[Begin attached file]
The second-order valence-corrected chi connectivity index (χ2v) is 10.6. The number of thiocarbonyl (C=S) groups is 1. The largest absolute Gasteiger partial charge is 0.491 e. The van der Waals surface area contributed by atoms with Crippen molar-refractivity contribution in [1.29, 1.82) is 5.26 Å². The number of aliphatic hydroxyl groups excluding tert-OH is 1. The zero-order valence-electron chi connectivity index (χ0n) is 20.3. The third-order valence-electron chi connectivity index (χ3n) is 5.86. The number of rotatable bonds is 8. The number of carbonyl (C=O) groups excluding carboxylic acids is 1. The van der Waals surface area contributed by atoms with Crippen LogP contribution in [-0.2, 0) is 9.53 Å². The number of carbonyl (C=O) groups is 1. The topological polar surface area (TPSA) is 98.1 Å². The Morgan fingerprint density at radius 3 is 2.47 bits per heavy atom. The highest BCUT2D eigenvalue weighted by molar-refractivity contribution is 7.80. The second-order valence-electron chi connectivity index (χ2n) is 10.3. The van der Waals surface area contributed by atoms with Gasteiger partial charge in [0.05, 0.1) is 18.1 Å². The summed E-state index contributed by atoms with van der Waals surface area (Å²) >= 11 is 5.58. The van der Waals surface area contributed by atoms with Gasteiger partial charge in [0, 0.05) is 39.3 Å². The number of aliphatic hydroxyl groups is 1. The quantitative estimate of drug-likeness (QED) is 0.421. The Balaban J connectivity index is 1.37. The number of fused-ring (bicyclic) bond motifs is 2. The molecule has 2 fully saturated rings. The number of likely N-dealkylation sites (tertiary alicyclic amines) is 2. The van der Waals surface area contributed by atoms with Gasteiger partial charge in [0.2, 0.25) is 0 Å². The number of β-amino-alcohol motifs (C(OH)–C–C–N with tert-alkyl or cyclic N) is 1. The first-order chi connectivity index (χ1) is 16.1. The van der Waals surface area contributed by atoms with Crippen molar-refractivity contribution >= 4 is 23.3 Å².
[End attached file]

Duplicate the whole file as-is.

The second-order valence-corrected chi connectivity index (χ2v) is 10.6. The number of thiocarbonyl (C=S) groups is 1. The largest absolute Gasteiger partial charge is 0.491 e. The van der Waals surface area contributed by atoms with Crippen molar-refractivity contribution in [1.29, 1.82) is 5.26 Å². The number of aliphatic hydroxyl groups excluding tert-OH is 1. The zero-order valence-electron chi connectivity index (χ0n) is 20.3. The third-order valence-electron chi connectivity index (χ3n) is 5.86. The number of rotatable bonds is 8. The number of carbonyl (C=O) groups excluding carboxylic acids is 1. The van der Waals surface area contributed by atoms with Crippen LogP contribution in [-0.2, 0) is 9.53 Å². The number of carbonyl (C=O) groups is 1. The topological polar surface area (TPSA) is 98.1 Å². The Morgan fingerprint density at radius 3 is 2.47 bits per heavy atom. The highest BCUT2D eigenvalue weighted by molar-refractivity contribution is 7.80. The second-order valence-electron chi connectivity index (χ2n) is 10.3. The van der Waals surface area contributed by atoms with Gasteiger partial charge in [0.05, 0.1) is 18.1 Å². The summed E-state index contributed by atoms with van der Waals surface area (Å²) >= 11 is 5.58. The van der Waals surface area contributed by atoms with Gasteiger partial charge in [0, 0.05) is 39.3 Å². The number of aliphatic hydroxyl groups is 1. The quantitative estimate of drug-likeness (QED) is 0.421. The Balaban J connectivity index is 1.37. The number of fused-ring (bicyclic) bond motifs is 2. The molecule has 2 fully saturated rings. The number of likely N-dealkylation sites (tertiary alicyclic amines) is 2. The van der Waals surface area contributed by atoms with Gasteiger partial charge in [0.2, 0.25) is 0 Å². The number of β-amino-alcohol motifs (C(OH)–C–C–N with tert-alkyl or cyclic N) is 1. The first-order chi connectivity index (χ1) is 16.1. The van der Waals surface area contributed by atoms with Crippen molar-refractivity contribution >= 4 is 23.3 Å².